Nixon had the good sense to dispose of Spiro Agnew and find someone that the country wouldn’t gag at if he left office.

    Sorry, Cheryl, but “good sense” on Tricky Dick’s part had nothing to do with it. When Nixon sought Congressional advice on a replacement for the disgraced VPOTUS Agnew, Gerry Ford was their consensus choice – they probably considered him temperamentally (& intellectually) incapable of Nixonian shenanigans. POTUS readily acquiesced, no doubt in part because in his twisted mind, Ford represented impeachment insurance: Nixon was sure no responsible Congress would replace him with this amiable doofus (who. LBJ once remarked, had played too many games of football without a helmet), as earlier he was sure Democrats would leave him in office rather than make the despised Agnew President. Of course he was wrong about that, but it was miscalculation on his part, not any concern for the nation.

  90. 90
    Leto says:

    @rikyrah: It’s because he doesn’t know how to handle strong women. Women are playthings to him, to be discarded once they’re no longer fun. The fact that this woman doesn’t have to put up with his bullshit, routinely calls him out for his bullshit, and, most importantly, won’t go away (like so many others) drives him batshit insane. Keep it up, Nancy!

  91. 91
    Omnes Omnibus says:

    @Cermet: That makes no sense. If he wins, the GOP senate will say he was exonerated. If he loses, he will be out of office before the process is completed. Finally, criminal charges against him do not depend in any way upon impeachment.

  92. 92
    Bill Arnold says:

    @Ella in New Mexico:

    If we don’t adhere to #1 we’re all going to be too emotionally spun up and complete suckers for the trolls out there right now trying to split the Democrats.

    Yes! Agree completely. In general, if a political comment/tweet or longer writing gets you riled up, step back a bit mentally, look over how it changed your emotions, figure out how the text manipulated those changes, decide whether or not it was deliberate (or not) and/or ill/well-intended, etc.
    This will be an extremely key skill going forward, and teaching it will also be important. We’ll all be misfiring with false positives/false-negatives, but so it goes.

  93. 93
    laura says:

    I agree that we may be in defacto impeachment right now, and Nancy has gamed this out – or she ain’t Nancy Dellasandro of Baltimore – and the slow reveal may be what’s needed for the public to come around and along. If it coincides with the election it should be milked for all it’s worth cough TOM PEREZ cough, and the calling out of McConnel, McCarty and the legions of douche. The time it takes is the time it will take.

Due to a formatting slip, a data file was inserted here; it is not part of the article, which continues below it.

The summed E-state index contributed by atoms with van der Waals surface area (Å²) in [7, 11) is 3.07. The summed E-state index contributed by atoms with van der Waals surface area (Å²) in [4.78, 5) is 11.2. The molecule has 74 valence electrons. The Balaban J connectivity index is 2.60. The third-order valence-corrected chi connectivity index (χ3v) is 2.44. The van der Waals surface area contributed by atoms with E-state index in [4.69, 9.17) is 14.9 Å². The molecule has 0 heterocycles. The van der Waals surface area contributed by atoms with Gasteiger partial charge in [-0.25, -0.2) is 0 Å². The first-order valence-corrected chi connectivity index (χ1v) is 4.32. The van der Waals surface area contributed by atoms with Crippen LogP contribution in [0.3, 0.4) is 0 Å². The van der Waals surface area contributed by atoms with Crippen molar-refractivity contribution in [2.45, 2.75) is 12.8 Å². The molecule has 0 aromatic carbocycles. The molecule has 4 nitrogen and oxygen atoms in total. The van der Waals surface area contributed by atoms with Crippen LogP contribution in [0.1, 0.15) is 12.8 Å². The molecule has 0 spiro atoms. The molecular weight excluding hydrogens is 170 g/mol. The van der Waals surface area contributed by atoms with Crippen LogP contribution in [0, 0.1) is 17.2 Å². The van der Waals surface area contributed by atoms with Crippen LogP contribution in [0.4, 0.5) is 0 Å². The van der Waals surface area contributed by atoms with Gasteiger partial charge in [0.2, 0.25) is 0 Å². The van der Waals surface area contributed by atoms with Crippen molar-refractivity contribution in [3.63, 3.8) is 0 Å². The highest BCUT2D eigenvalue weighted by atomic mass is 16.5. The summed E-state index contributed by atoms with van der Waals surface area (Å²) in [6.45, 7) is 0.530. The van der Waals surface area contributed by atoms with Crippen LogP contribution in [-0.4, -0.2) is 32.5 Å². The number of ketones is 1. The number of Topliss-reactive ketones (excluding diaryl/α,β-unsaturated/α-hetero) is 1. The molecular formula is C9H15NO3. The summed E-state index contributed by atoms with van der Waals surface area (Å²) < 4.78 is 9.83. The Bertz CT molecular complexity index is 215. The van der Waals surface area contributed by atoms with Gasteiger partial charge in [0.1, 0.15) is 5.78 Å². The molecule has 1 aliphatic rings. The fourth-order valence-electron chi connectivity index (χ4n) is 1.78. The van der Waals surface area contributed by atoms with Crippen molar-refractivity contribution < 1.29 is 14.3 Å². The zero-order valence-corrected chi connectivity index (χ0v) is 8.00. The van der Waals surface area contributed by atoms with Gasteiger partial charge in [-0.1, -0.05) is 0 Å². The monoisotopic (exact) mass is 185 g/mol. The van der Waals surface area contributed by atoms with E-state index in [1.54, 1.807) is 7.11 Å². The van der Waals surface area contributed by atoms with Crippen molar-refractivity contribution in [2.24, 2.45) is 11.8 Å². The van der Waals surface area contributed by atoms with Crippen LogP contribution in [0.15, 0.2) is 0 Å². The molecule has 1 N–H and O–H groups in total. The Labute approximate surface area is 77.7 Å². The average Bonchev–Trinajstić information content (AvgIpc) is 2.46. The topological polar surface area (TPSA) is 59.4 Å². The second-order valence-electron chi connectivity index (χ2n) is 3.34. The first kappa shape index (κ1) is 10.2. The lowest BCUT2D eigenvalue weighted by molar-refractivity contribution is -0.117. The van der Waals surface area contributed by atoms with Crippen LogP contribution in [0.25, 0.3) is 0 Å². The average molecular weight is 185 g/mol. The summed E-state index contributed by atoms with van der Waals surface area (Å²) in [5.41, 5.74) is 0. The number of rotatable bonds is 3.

What guts me every waking moment is the harm, the suffering that my fellow friends, family and neighbors and those seeking a better life in our country are forced to endure as a result of our racist, sadistic president and our friends, families and neighbors who want him to be as racist and sadistic because they are morally bankrupt, racist misogynists demanding that we fall in line because that’s the way things were when we were great.

  94. 94
    Uncle Cosmo says:

    @Cheryl Rofer: And just FTR, Nixon did not “dispose of Spiro Agnew,” the latter resigned after investigation by the Maryland US Attorney’s office (led by Republican George Beall) had him dead to rights for bribery & extortion. The plea deal, which (to the fury of Beall’s prosecutors) included no jail time & introduced the nation to the obscure legal term nolo contendere, was arranged at the behest of USAG Elliot Richardson, whose primary concern was to remove an all-but-convicted felon from the line of Presidential succession. Once again, Nixon had fuck-all to do with it.

  95. 95
    Leto says:

    @Major Major Major Major: This is more in response to Sullivan’s assumption that’s Wikileaks is a publishing organization. From Wikipedia’s journalism entry:

    In the US, many credible news organizations are incorporated entities; have an editorial board; and exhibit separate editorial and advertising departments. Many credible news organizations, or their employees, often belong to and abide by the ethics of professional organizations such as the American Society of News Editors, the Society of Professional Journalists, Investigative Reporters & Editors, Inc., or the Online News Association. Many news organizations also have their own codes of ethics that guide journalists’ professional publications.